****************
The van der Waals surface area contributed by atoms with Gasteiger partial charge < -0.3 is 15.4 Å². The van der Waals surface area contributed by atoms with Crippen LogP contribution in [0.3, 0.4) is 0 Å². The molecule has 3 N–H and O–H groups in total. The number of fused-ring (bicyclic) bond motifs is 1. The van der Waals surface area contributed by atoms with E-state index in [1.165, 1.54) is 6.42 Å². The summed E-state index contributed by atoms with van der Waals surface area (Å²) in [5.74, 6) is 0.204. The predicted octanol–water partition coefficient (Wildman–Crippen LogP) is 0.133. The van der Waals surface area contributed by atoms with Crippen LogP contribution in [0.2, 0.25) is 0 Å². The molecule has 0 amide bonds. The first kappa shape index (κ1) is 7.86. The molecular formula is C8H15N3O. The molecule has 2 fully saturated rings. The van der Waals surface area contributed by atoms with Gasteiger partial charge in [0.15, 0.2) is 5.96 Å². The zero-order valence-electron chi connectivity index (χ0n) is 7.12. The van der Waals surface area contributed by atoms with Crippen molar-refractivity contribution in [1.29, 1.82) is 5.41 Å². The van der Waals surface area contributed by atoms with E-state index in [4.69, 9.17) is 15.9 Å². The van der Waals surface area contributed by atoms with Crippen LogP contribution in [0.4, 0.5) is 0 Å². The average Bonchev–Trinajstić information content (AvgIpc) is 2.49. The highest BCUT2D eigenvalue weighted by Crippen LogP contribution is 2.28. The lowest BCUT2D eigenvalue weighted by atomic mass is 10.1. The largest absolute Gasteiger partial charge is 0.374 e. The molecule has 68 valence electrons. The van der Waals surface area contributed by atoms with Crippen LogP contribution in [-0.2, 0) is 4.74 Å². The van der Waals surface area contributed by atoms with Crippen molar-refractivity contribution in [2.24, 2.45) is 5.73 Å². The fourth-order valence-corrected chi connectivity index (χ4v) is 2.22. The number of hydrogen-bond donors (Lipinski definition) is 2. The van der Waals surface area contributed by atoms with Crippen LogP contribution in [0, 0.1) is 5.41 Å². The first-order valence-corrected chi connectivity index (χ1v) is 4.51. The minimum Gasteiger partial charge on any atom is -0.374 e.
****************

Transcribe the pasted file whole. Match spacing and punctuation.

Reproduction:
The van der Waals surface area contributed by atoms with Gasteiger partial charge < -0.3 is 15.4 Å². The van der Waals surface area contributed by atoms with Crippen LogP contribution in [0.3, 0.4) is 0 Å². The molecule has 3 N–H and O–H groups in total. The number of fused-ring (bicyclic) bond motifs is 1. The van der Waals surface area contributed by atoms with E-state index in [1.165, 1.54) is 6.42 Å². The summed E-state index contributed by atoms with van der Waals surface area (Å²) in [5.74, 6) is 0.204. The predicted octanol–water partition coefficient (Wildman–Crippen LogP) is 0.133. The van der Waals surface area contributed by atoms with Crippen LogP contribution in [0.2, 0.25) is 0 Å². The molecule has 0 amide bonds. The first kappa shape index (κ1) is 7.86. The molecular formula is C8H15N3O. The molecule has 2 fully saturated rings. The van der Waals surface area contributed by atoms with Gasteiger partial charge in [0.15, 0.2) is 5.96 Å². The zero-order valence-electron chi connectivity index (χ0n) is 7.12. The van der Waals surface area contributed by atoms with Crippen molar-refractivity contribution in [1.29, 1.82) is 5.41 Å². The van der Waals surface area contributed by atoms with E-state index in [4.69, 9.17) is 15.9 Å². The van der Waals surface area contributed by atoms with Crippen LogP contribution in [0.4, 0.5) is 0 Å². The average Bonchev–Trinajstić information content (AvgIpc) is 2.49. The highest BCUT2D eigenvalue weighted by Crippen LogP contribution is 2.28. The lowest BCUT2D eigenvalue weighted by atomic mass is 10.1. The largest absolute Gasteiger partial charge is 0.374 e. The molecule has 68 valence electrons. The van der Waals surface area contributed by atoms with Crippen LogP contribution in [-0.2, 0) is 4.74 Å². The van der Waals surface area contributed by atoms with Crippen molar-refractivity contribution in [2.24, 2.45) is 5.73 Å². The fourth-order valence-corrected chi connectivity index (χ4v) is 2.22. The number of hydrogen-bond donors (Lipinski definition) is 2. The van der Waals surface area contributed by atoms with Crippen LogP contribution in [0, 0.1) is 5.41 Å². The first-order valence-corrected chi connectivity index (χ1v) is 4.51. The minimum Gasteiger partial charge on any atom is -0.374 e.